Software-based Scoring Box for Fencing

Objective: Build a simple piece of hardware that will enable detection of all the circuits made in the sport of fencing for all three weapons: foil, epee, and sabre. The hardware should be easy enough to build by an amateur electronics hobbyist. It should be primarily based on widely available components, and require somewhat less skill to construct than a GPLScoringBox (otherwise, why not just build a dedicated box?). It should be inexpensive to build. All necessary logic of interpretation of the signals as regards to the fencing is to be done in software.

A software scoring box has a few advantages (and several disadvantages) over a dedicated scoring box. It is configurable, meaning proposed timing changes can be tested and distributed very easily. The interface is also quite configurable, and a box can be customized to suit individual preferences (for instance, layout, features, default sounds/settings). The screen allows for greater output (actual sequencing to review debounce times and lockouts, among other things) and provides a multimodal input (for voice control and other wireless devices). The computer allows for easy integration with other services, like digital score sheets, and automatic relaying of results back to a bout committee. There are many interesting new possibilities.

There are also some limitations. Standard operating systems to do not operate in "real time" and as a result you can never fully guarantee that things will be timed perfectly. Configurability and the wireless interaction capabilties offer many avenues for cheating. As a result, I do not expect such systems will be adopted by the FIE or USFA for a long time, if ever.

The intent is for the system to supplement club in-house scoring and to allow individuals to own their own scoring boxes. A bungee-type reel system is also quite inexpensive to build, and one should be able to construct the entire scoring apparatus needed for about $125. Since many people own laptops or have access to old computers, and the scoring system is not at all computationally intensive, I consider the cost of the computers separately from the box construction.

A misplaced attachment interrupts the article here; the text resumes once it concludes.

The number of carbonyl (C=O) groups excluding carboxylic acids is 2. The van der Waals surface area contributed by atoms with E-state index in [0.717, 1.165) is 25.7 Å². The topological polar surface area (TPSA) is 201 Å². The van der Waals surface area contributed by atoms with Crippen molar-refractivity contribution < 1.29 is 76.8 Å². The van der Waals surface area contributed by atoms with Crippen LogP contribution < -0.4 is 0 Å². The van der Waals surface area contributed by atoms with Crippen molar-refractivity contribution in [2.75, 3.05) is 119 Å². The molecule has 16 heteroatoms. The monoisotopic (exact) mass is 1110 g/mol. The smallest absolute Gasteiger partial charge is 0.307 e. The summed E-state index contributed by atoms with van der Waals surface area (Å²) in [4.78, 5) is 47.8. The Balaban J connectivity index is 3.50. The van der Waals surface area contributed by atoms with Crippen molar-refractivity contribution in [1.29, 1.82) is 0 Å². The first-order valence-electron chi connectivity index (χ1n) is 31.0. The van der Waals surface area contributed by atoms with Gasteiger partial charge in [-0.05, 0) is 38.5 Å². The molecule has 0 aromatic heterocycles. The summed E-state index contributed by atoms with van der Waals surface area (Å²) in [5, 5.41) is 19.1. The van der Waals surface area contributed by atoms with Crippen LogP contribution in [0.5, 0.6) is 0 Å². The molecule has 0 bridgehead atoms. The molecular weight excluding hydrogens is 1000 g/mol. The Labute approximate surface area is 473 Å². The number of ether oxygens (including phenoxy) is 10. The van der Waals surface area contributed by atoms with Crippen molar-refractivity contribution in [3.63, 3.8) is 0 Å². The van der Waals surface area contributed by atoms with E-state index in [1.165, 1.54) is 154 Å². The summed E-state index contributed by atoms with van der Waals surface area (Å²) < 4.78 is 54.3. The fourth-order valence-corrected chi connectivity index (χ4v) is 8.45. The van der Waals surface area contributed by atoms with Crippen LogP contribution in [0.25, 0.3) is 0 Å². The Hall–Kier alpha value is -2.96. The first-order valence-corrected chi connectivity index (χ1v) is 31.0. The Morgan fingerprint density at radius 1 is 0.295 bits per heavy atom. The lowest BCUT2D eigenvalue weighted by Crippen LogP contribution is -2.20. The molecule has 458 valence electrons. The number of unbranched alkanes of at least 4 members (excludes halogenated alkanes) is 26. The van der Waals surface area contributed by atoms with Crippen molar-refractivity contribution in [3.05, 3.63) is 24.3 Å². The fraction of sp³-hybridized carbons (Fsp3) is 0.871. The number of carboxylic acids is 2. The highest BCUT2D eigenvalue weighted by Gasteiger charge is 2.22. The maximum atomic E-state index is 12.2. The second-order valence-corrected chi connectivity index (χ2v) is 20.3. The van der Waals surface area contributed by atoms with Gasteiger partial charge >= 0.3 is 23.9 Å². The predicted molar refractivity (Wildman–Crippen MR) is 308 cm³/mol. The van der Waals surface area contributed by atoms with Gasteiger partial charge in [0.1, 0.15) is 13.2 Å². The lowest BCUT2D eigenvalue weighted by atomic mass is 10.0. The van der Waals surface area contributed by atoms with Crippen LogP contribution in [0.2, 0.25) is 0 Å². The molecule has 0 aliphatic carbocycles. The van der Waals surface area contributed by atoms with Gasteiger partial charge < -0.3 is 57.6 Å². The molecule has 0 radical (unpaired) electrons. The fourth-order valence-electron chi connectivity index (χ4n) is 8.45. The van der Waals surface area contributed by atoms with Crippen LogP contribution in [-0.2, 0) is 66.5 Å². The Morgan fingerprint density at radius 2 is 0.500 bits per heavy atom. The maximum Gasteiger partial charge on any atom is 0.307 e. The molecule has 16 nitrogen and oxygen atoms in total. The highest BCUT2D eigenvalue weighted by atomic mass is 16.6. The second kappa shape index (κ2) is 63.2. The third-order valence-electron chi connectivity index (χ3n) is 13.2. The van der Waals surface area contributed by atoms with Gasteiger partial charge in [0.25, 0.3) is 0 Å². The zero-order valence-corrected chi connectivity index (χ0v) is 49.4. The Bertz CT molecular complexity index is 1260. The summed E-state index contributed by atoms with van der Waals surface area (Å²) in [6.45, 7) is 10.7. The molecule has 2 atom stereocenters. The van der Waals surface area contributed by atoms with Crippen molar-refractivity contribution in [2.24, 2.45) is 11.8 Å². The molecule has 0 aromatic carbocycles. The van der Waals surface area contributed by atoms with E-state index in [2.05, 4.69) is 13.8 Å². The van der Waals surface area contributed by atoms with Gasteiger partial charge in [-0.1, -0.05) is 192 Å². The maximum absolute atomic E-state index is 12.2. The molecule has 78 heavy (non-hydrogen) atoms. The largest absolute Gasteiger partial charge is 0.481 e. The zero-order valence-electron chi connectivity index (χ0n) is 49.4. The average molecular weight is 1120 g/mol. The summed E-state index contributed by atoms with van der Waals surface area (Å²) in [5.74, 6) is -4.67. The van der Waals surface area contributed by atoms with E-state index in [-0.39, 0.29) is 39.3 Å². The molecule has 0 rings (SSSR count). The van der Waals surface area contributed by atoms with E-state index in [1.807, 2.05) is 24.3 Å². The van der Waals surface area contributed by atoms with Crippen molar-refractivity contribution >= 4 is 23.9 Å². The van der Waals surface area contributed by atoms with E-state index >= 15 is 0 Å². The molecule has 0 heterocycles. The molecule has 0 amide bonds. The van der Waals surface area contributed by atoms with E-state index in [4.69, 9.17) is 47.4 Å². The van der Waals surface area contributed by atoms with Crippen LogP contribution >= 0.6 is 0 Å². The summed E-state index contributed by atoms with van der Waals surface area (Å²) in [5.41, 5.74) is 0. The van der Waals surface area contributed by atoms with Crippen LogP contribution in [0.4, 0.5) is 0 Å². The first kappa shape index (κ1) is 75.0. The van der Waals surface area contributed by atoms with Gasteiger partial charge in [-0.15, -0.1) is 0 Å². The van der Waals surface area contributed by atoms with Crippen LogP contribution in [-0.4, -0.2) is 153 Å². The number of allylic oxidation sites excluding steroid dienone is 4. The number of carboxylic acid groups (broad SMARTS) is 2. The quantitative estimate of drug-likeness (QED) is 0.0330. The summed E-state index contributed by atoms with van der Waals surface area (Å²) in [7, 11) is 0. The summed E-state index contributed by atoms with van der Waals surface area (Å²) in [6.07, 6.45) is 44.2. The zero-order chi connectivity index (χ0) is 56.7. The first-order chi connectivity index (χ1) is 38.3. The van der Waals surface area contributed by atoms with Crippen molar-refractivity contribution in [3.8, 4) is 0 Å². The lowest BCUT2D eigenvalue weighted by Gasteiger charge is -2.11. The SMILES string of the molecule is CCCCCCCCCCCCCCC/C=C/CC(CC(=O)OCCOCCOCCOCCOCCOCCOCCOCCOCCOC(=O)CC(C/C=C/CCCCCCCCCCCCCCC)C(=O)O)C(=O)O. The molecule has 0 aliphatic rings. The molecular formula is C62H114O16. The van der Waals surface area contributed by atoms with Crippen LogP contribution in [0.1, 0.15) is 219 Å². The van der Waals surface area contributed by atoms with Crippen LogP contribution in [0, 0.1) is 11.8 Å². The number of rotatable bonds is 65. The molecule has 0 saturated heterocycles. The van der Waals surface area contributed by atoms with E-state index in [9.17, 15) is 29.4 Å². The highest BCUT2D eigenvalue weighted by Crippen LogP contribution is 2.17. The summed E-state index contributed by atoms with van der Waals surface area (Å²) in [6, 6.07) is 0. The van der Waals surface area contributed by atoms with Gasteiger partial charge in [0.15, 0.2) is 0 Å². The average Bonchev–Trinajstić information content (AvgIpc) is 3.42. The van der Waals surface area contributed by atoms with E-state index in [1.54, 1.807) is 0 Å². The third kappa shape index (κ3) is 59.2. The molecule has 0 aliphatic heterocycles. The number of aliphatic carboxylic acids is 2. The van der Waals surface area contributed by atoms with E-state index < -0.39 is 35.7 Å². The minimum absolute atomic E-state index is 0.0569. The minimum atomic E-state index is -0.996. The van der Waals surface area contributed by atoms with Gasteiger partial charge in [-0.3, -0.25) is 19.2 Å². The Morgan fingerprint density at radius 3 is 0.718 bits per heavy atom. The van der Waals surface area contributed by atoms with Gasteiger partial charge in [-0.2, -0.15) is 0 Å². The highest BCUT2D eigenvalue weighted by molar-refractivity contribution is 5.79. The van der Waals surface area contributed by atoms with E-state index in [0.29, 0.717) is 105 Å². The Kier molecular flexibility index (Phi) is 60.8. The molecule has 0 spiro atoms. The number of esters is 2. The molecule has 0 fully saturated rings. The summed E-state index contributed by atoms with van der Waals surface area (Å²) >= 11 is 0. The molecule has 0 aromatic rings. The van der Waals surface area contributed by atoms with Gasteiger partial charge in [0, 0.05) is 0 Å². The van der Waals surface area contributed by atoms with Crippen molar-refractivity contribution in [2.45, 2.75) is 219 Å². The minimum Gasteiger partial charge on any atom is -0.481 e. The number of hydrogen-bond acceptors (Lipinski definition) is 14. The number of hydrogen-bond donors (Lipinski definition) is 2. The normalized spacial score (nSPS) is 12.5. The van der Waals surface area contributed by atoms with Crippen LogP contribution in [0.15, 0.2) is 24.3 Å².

While this system has been built by me, a project of the same lines was started around the same time by fencing.net member reawl (website: http://softwarescoringmachine.rivercityfencing.net/tiki-index.php). The thread at fencing.net on which these systems have been discussed is: http://www.fencing.net/forums/thread25720.html.

Software

The software is written in java and is driven by keyboard controls. The hardware basically replicates a keyboard, and the software interprets these keys depressed and released as events. Only three files are currently necessary. FencingBox.jar, JXInput.jar, and buzzer.wav, both of which must be in the same directory. If you don't like the buzzer, just find a buzzer wav file you do like, name it buzzer.wav and put it in that directory. Bug Fixes are here, and I've added version numbers to the software for tracking. To run, just double click on FencingBox.jar. I don't know how far backward compatible this is, so just be sure the latest java runtime is installed. There are a few controls operated via the menu bar. Other keypresses do various other things. In time, these will be completely configurable, but I've got bigger fish to fry right now. The other controls currently available are:
Connect left A-B lines - C (this will be touch left for epee (not to bellguard)